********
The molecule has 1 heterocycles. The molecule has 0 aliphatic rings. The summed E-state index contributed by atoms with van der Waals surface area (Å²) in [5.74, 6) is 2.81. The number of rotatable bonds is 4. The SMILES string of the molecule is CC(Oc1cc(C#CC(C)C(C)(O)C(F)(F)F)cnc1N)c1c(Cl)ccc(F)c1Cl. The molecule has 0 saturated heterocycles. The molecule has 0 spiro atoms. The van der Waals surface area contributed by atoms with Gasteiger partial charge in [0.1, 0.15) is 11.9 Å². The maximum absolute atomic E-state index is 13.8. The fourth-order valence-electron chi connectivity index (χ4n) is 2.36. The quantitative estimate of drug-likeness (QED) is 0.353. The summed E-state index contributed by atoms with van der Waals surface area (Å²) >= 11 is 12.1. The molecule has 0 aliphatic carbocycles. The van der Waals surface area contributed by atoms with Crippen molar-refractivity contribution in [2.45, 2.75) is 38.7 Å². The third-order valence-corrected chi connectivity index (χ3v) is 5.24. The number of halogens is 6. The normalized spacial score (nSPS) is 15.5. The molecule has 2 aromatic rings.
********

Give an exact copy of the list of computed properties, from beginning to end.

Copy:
The molecule has 1 heterocycles. The molecule has 0 aliphatic rings. The summed E-state index contributed by atoms with van der Waals surface area (Å²) in [5.74, 6) is 2.81. The number of rotatable bonds is 4. The SMILES string of the molecule is CC(Oc1cc(C#CC(C)C(C)(O)C(F)(F)F)cnc1N)c1c(Cl)ccc(F)c1Cl. The molecule has 0 saturated heterocycles. The molecule has 0 spiro atoms. The van der Waals surface area contributed by atoms with Gasteiger partial charge in [0.1, 0.15) is 11.9 Å². The maximum absolute atomic E-state index is 13.8. The fourth-order valence-electron chi connectivity index (χ4n) is 2.36. The quantitative estimate of drug-likeness (QED) is 0.353. The summed E-state index contributed by atoms with van der Waals surface area (Å²) >= 11 is 12.1. The molecule has 0 aliphatic carbocycles. The van der Waals surface area contributed by atoms with Crippen molar-refractivity contribution in [2.45, 2.75) is 38.7 Å². The third-order valence-corrected chi connectivity index (χ3v) is 5.24. The number of halogens is 6. The normalized spacial score (nSPS) is 15.5. The molecule has 2 aromatic rings.